Genesis 2:10-15 — God took the man and put him in the Garden of Eden to work

A river watering the garden flowed from Eden; from there it was separated into four headwaters. The name of the first is the Pishon; it winds through the entire land of Havilah, where there is gold. (The gold of that land is good; aromatic resin and onyx are also there.) The name of the second river is the Gihon; it winds through the entire land of Cush. The name of the third river is the Tigris; it runs along the east side of Asshur. And the fourth river is the Euphrates.

The LORD God took the man and put him in the Garden of Eden to work it and take care of it.

Genesis 2:10-15

The second two rivers mentioned, the Tigris and Euphrates rivers, we know of today. We know their location, in fact, you can go to Bing Maps right now and find the confluence of the Tigris and Euphrates, just to the North of Basrah, in Iraq, which I’ve marked on the map with an orange push pin. Interestingly, the headwaters of these two rivers are not very far apart — both are found in East Central Turkey. Although we don’t know the location of the other two rivers, perhaps, the location of the Tigris and Euphrates headwaters gives us a clue as to the location, or former location of the Garden of Eden.

In Genesis 2:15 we read, “The LORD God took the man and put him in the Garden of Eden to work it and take care of it.” I was reading an article recently on stress that listed the top 10 stressors in life. Guess what? Retirement made the top 10! Here in Genesis 2:15 we see that God has created this perfect environment for Adam and notice that, included in the perfect environment, is work! God has designed us to work. Over the years as I’ve watched friends deal with unemployment and retirement I’ve seen all kinds of problems as a result of leading a life without it, without work. According to the American Journal of Public Health men who are unemployed experience more somitization (similar to hypochondriasis), anxiety, and depression than those who are employed. The unemployed also take more medications, visit their doctors more, and spend more time in bed sick even when the unemployed and employed receive the same number of diagnoses.

In Mark chapter 1 Jesus saw some of the disciples working, they were fishing to be exact. As he passed by them He called to them and said, “Come, follow me and I will make you fishers of men.” (Mark 1:17) Perhaps God has blessed you in such a way that you’re in a position where you don’t have to work. That’s great! God is good. He’s given you time that most others don’t have. I want to encourage you to use it for His glory. I know of a number of people in this position — several use their time volunteering at a dump in Mexico, they minister to the impoverished people there, several others I know have dedicated themselves to helping in their church. Use your time to influence people for God’s kingdom. Use your time to fish for men!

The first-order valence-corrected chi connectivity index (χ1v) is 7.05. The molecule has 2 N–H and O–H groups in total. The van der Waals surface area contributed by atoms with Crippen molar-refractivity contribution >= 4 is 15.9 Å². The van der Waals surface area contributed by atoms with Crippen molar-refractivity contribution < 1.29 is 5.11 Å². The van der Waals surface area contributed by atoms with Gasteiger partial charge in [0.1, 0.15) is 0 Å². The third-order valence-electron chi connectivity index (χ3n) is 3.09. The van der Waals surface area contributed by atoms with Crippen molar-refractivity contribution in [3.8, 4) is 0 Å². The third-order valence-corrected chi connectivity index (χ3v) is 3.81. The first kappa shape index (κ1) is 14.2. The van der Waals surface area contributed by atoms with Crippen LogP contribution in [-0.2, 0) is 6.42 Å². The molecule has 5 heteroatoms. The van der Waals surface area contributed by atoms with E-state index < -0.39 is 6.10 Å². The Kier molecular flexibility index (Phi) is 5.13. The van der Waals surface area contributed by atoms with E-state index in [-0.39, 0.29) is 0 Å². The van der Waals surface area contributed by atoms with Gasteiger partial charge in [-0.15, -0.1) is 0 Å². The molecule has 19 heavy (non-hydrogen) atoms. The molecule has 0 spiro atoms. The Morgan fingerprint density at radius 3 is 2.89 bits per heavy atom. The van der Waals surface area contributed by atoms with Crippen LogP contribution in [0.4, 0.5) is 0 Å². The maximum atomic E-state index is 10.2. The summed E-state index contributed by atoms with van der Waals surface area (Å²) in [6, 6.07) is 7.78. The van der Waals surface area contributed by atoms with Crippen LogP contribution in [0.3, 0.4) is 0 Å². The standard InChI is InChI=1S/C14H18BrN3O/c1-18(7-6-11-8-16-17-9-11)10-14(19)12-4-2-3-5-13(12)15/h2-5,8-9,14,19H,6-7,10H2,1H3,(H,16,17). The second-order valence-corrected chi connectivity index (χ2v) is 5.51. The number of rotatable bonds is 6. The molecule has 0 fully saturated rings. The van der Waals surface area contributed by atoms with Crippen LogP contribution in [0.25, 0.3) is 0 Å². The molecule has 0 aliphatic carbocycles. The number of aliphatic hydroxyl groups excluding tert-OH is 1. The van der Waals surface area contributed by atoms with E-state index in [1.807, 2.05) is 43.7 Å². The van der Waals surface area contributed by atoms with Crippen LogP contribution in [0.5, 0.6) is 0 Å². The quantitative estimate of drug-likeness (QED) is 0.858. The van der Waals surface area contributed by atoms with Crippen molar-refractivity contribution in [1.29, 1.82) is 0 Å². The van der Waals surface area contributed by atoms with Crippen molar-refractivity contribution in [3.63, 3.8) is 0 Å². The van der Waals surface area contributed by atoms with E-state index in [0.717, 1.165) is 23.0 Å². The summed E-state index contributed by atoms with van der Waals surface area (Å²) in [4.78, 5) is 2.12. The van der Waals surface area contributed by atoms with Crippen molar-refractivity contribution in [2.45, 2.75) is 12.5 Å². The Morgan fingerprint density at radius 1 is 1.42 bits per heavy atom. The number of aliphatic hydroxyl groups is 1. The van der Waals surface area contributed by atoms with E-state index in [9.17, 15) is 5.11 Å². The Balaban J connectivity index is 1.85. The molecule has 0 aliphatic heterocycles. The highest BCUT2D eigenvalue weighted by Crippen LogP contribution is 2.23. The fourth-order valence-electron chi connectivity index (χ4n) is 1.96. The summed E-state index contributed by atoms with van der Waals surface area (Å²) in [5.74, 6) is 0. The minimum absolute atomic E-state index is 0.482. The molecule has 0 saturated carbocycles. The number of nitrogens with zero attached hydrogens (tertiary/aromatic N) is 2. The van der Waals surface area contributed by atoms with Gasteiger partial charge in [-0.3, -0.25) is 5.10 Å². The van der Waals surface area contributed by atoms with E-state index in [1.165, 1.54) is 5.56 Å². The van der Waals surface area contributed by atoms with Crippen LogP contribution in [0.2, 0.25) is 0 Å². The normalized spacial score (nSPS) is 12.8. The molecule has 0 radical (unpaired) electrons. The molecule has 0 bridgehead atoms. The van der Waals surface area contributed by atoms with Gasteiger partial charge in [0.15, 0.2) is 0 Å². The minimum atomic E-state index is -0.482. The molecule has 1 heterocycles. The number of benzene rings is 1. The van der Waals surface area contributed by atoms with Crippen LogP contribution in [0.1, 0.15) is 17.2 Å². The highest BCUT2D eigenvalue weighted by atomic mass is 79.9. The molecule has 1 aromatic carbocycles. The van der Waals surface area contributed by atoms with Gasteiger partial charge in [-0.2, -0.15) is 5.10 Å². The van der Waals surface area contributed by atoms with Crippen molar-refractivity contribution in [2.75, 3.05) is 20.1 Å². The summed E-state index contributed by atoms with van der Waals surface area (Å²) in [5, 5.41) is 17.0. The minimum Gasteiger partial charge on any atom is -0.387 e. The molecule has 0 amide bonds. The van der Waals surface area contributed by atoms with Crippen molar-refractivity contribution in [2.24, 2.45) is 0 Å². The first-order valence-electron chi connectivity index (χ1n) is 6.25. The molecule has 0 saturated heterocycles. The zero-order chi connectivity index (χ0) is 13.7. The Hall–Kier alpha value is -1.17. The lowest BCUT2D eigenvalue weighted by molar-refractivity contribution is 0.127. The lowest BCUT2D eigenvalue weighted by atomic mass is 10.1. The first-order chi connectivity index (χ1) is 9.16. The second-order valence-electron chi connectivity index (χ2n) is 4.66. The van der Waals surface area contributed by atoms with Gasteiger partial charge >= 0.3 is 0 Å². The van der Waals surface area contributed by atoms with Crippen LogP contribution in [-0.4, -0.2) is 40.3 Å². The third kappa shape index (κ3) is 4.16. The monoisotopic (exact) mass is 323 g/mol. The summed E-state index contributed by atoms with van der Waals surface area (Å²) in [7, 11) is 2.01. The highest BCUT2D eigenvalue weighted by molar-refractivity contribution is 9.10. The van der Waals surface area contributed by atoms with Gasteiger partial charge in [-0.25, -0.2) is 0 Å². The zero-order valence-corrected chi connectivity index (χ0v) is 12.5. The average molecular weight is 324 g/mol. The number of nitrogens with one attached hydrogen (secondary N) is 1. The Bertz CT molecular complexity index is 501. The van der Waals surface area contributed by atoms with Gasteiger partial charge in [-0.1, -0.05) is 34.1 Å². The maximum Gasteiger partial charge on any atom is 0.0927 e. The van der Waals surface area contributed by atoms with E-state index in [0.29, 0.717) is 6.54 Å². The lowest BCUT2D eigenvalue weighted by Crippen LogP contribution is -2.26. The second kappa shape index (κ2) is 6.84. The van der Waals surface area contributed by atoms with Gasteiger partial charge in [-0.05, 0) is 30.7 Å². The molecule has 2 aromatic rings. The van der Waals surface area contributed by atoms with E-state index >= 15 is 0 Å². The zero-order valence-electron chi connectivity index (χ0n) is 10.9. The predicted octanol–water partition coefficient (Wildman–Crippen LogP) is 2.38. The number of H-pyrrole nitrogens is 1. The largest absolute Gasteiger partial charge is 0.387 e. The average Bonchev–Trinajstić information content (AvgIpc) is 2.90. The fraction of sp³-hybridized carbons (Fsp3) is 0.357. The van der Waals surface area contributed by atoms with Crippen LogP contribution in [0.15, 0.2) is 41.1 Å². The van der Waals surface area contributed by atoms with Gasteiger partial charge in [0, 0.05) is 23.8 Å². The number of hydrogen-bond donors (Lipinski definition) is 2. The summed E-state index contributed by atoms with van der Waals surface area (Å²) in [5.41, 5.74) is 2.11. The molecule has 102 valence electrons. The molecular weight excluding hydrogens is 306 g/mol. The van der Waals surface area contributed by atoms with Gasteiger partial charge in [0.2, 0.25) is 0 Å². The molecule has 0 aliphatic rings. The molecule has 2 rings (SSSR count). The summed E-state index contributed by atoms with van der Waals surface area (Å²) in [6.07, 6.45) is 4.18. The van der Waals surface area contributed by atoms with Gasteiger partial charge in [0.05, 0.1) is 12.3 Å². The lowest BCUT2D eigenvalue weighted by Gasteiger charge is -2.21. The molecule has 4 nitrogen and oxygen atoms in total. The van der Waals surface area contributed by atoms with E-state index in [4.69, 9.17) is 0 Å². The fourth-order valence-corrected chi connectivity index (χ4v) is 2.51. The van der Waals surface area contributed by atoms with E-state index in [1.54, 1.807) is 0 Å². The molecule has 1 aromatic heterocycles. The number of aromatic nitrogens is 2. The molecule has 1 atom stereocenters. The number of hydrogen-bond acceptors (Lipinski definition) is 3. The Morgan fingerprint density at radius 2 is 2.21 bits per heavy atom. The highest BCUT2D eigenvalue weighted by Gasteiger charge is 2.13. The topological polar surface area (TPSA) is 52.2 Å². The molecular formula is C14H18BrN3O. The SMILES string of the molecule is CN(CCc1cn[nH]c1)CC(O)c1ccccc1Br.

If you are perhaps younger, and you have to work to provide for your family, as I do, then give thanks to God for your job if you’re employed. And if you’re not employed, I want to encourage you to work as God desires you to. A number of years ago a friend of mine worked a job in a cabinet shop for less money than what he would have made had he collected unemployment. Some said that he was a fool to take less money, just so he could continue to work, but during this time, I could see the Lord doing a work in this man. His attitude and his work ethic were growing. Conversely, I’ve watched friends take their unemployment and enter into a downward spiral of inactivity. Their initiative eroded away. If you can’t find work for pay, then work for free. Help in the children’s ministry, find a widow or someone fatherless who’s in need and help them — these are things that are pure and faultless in God’s sight. (James 1:27)

As with everything God directs us to do, we’ll be at our best, at our healthiest, and at our happiest when we’re in the flow of God’s will.

God wants you to work.



References:

Blue Letter Bible

Bible Gateway

American Journal of Public Health

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